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Publication numberUS6674205 B2
Publication typeGrant
Application numberUS 10/140,918
Publication dateJan 6, 2004
Filing dateMay 7, 2002
Priority dateMay 7, 2002
Fee statusPaid
Also published asDE10319968A1, US20030209950
Publication number10140918, 140918, US 6674205 B2, US 6674205B2, US-B2-6674205, US6674205 B2, US6674205B2
InventorsFrancois J. Biais, Khwaja M. Rahman
Original AssigneeGeneral Motors Corporation
Export CitationBiBTeX, EndNote, RefMan
External Links: USPTO, USPTO Assignment, Espacenet
Auxiliary magnetizing winding for interior permanent magnet rotor magnetization
US 6674205 B2
Abstract
A method and apparatus for fabricating a rotor for an electric traction motor including forming cavities in the rotor, injecting magnetic material in a portion of the cavities, configuring an electrical winding in a portion of the cavities, and post-magnetizing the magnetic material.
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Claims(19)
We claim:
1. An electric traction motor for a vehicle comprising:
a housing;
a wound stator field located in said housing;
a rotor magnetically interacting with said wound stator field, said rotor including a permanent magnet;
air spaces configured in said rotor;
windings located in said air spaces; an
wherein said permanent magnet is post-magnetized in said rotor by said windings located in said air spaces.
2. The electric traction motor of claim 1 wherein said permanent magnet is an interior permanent magnet.
3. The electric traction motor of claim 1 further including an array of permanent magnets configured as interior permanent magnets.
4. The electric traction motor of claim 3 wherein said array of permanent magnets comprises sintered magnets.
5. The electric traction motor of claim 1 wherein said interior permanent magnet comprises magnetic powder.
6. The electric traction motor of claim 1 further including multi-layers of permanent magnets.
7. The electric traction motor of claim 1 wherein said interior permanent magnet is injected into said rotor in liquid form.
8. The electric traction motor of claim 1 wherein said air spaces are partially filled with a heat conducting material.
9. An electric traction motor comprising:
a housing;
a wound stator field located in said housing;
a rotor magnetically interacting with said wound stator field, said rotor including an array of cavities;
an electrical winding configured in said array of cavities; and
wherein said electrical windings configured in said array of cavities post-magnetize magnetic material located in said rotor.
10. The electric traction motor of claim 9 wherein said magnetic material comprises a moldable magnet.
11. The electric traction motor of claim 10 wherein said binder is plastic.
12. The electric traction motor of claim 9 wherein a portion of said array of cavities is filled with inert material.
13. A method of fabricating a rotor for an electric traction motor comprising the steps of:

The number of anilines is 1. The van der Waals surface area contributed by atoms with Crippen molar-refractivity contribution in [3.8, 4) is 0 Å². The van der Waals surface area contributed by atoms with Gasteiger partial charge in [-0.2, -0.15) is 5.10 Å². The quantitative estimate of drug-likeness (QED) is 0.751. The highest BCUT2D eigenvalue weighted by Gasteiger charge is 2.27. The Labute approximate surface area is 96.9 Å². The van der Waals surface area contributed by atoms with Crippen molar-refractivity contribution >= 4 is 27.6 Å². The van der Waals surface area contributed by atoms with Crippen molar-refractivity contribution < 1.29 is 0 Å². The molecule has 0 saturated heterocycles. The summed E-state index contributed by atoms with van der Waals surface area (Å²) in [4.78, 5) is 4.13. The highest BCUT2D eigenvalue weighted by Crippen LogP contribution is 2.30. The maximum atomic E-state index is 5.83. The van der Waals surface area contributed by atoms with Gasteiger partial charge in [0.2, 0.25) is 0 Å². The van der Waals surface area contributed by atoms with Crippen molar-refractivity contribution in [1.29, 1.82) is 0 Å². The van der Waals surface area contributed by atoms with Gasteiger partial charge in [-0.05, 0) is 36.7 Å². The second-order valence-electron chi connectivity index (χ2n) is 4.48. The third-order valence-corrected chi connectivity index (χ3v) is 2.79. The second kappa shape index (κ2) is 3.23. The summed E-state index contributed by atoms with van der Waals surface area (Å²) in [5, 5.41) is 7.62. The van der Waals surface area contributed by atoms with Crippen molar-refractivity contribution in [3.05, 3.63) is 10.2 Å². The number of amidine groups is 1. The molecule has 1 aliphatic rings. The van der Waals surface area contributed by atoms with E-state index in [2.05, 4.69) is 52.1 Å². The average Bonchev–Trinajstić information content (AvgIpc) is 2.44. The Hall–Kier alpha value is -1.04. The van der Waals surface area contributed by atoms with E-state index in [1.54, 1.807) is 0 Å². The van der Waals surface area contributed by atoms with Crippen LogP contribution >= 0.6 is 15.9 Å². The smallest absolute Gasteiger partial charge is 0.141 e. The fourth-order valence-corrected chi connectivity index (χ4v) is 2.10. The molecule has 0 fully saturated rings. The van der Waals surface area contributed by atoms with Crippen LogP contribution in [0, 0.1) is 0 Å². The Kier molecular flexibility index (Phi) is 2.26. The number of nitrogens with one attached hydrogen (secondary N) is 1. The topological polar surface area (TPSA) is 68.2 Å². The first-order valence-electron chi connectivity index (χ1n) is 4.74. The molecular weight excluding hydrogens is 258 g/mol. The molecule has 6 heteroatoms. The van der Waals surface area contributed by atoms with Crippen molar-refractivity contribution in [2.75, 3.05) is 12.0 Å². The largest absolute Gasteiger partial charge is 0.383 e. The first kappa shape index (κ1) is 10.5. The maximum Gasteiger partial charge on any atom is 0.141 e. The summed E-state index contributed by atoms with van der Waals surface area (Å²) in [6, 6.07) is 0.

forming cavities in the rotor;
injecting magnetic material in a portion of the cavities;
configuring an electrical winding in a portion of the cavities; and
post-magnetizing the magnetic material.
14. The method of claim 13 further comprising the step of removing the electrical winding from the cavities.
15. The method of claim 13 further comprising the step of bonding said magnetic material with a plastic.
16. An electric traction motor comprising:
a housing;
a wound stator field located in said housing;
a rotor magnetically interacting with said wound stator field, said rotor including an array of cavities;
magnetic material configured in said rotor;
an electrical winding configured in said array of cavities; and
wherein said electrical windings configured in array of cavities and said wound stator field post-magnetize said magnetic material located in said rotor.
17. The electric traction motor of claim 16 wherein said magnetic material is comprises a bonded magnetic powder mixed in some proportion with a binder.
18. The electric traction motor of claim 16 wherein said magnetic is injected into said rotor in liquid form.
19. An electric traction motor of a vehicle comprising:
a housing;
a wound stator field located in said housing;
a rotor magnetically interacting with said wound stator field, said rotor including permanent magnet;
air spaces configured in said rotor;
windings located in said air spaces; and
wherein said permanent magnet is post-magnetized in said rotor by said windings located in said air spaces and said wound stator field.
Description
TECHNICAL FIELD

The present invention relates generally to electric or hybrid electric vehicle propulsion systems. More specifically, the present invention relates to the design of electric traction motors or machines for use in electric or hybrid vehicles.

BACKGROUND OF THE INVENTION

In today's automotive market, there exists a variety of electric propulsion or drive technologies used to power vehicles. The technologies include electric traction motors such as DC motors, AC induction motors, switched reluctance motors, synchronous reluctance motors, brushless DC motors and corresponding power electronics. Brushless DC motors are of particular interest for use as traction motors in an electric vehicle because of their superior performance characteristics, as compared to DC motors and AC induction motors. Brushless DC motors typically operate with a permanent magnet rotor. A permanent magnet rotor may be configured as a surface mount or interior or buried permanent magnet rotor. An interior permanent magnet (IPM) motor or machine has performance attributes, when compared to DC motors and AC induction motors, that include relatively high efficiency, relatively high torque, relatively high power densities, and a long constant power operating range which make an IPM machine attractive for vehicle propulsion applications.

Permanent magnets buried inside a rotor for a brushless DC motor exhibit high reluctance directly along the magnetic axis or the d-axis due to the low permeability of the permanent magnets, while along the q-axis, between the magnetic poles or magnet barriers of an IPM rotor, there exists no magnetic barrier and reluctivity to magnetic flux is very low. This variation of the reluctance around the rotor creates saliency in the rotor structure of an IPM machine. Therefore, the IPM rotors have reluctance torque in addition to the permanent magnet torque generated by the magnets buried inside the rotor. Reluctance in the d-axis can be created by one magnet such as found in a single barrier rotor design.